Perhaps, then, "control" has a greater meaning. Not only will private entrepreneurs - with their six figure salaries at their "noon-profit" charters - control the billions of dollars in school property but they will also "control" the mindset of the students they plan to "educate." I will not be surprised if the guru of American Indian Public Charter School in Oakland makes a play for an LAUSD school. You surely remember that character, Howard. Your fellow reporter Mitchell Landsberg did a piece about him in late May, describing how the kids there have to give a pledge every morning -not to the American flag ... but to "Capitalism." This is also the guy who tells teacher applicants that no liberals need apply. He ought to fit right in with the Flores Aguilar "control" plan. Yes. not only will the charters control the property, they will also control kids' minds.
I know you love Green Dot, Howard. You've listened to Steve Barr and his cronies far more than you have to those of us who see in this plan the destruction of public education. You are cordial to the opponents, but20in the end Broad is where the power is and it's the Broads of this community who will carry the day. The real opposition to this plan did not come from A J Duffy and the UTLA. Duffy and UTLA were, however, a convenient whipping boy. Reference to them in the Times brings back memories of the old days - before Otis Chandler - when the Times was so anti-union that some of us were ashamed to admit we read the sheet. But vilifying the union was a winning tactic for the plan. It certainly took up enough spa ce that there was no room for genuine opposition to Flores Aguilar's proposal. And, of course, the op-ed staff refused to run two powerful submissions that spoke direct about L A charters and their operators. And Newton could write with a straight face: the Times wants "an honest campaign."
There was no honest campaign, Howard. The Times, Green Dot, the mayor and Broad won. But they didn't do it honestly. And if the Times can live with that, it speaks volumes about the journalistic integrity of the Editorial Board and the staff writing about education.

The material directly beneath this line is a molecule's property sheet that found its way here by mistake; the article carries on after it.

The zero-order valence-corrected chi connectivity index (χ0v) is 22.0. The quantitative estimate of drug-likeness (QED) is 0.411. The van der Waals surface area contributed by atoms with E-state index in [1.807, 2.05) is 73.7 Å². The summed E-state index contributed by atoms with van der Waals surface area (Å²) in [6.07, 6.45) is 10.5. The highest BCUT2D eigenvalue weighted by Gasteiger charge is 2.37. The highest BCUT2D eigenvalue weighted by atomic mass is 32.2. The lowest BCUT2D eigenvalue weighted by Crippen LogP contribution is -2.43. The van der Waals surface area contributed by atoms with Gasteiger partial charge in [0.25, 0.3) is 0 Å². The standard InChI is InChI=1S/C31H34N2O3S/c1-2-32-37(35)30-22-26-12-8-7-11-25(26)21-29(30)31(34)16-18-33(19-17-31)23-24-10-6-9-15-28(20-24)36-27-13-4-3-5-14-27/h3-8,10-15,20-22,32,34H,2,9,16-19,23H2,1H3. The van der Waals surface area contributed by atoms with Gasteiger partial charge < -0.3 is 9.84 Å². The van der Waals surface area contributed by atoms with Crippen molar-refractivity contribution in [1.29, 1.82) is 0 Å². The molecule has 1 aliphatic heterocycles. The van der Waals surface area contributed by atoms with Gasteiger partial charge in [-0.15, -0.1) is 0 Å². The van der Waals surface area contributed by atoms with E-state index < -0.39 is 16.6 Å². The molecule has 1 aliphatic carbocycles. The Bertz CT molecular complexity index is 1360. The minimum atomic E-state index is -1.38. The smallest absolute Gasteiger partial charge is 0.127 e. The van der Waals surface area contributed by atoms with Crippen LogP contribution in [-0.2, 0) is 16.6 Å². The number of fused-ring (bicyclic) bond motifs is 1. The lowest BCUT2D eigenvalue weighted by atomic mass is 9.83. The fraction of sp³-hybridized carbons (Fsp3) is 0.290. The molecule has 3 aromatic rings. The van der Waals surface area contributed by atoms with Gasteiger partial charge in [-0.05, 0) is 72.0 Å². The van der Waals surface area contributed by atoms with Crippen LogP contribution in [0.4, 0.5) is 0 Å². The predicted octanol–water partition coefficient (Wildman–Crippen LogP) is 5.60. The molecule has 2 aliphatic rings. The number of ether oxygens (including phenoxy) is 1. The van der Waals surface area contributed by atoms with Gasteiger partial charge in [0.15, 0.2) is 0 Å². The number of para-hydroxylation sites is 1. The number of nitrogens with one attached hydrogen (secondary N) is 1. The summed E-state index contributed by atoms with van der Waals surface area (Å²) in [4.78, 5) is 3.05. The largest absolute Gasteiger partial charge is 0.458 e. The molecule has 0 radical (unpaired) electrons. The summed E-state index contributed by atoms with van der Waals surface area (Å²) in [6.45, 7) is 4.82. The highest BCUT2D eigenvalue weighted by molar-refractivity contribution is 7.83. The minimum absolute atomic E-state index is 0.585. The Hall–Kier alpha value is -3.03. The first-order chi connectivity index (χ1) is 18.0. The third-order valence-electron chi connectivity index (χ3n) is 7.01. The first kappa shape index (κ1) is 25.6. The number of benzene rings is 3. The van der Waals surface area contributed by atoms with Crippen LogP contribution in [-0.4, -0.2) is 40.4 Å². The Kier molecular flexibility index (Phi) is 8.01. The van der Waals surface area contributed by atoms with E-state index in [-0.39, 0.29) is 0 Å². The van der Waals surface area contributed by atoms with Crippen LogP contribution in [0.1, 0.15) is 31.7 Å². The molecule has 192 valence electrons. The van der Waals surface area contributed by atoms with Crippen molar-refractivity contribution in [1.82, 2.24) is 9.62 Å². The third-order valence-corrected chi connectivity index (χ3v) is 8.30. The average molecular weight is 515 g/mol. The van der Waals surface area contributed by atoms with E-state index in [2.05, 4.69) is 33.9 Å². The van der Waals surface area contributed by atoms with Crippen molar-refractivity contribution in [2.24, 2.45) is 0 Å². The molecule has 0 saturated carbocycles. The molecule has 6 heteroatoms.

To the victors go the spoils, and in L A the rot will be worth billions to those vultures.
Ralph E. Shaffer
Professor Emeritus, History
Cal Poly Pomona
●●smf's 2¢: Far be it from me to get in the middle of an argument with Dr. Shaffer and Mr. Blume. The editorial board however…..
I would be interested in Delaine Eastin and Gary Hart’s take on the current state and direc tion of charter schools …after Reed Hastings hijacked the effort – and along with others named – made it it their (but not our) own. How many billionaires does it take to screw up a good idea … or a school system?
I remind everyone however that the Flores-Aguilar Resolution doesn’t call for or even allow charter schools – it envisions charter and other outside operators operating traditional neighborhood schools: -- programs attempted and not doing all-that-well in the mayor’s partnership and Locke/Green Dot – and proven/documented failures in programs like the EMO Schools in Philadelphia and/or Edison Learning, Inc.
As to (see comments) supporting Parents and UTLA, I have yet to see any meaningful outreach – or even a plan – from UTLA. Let alone one that includes and involves parents.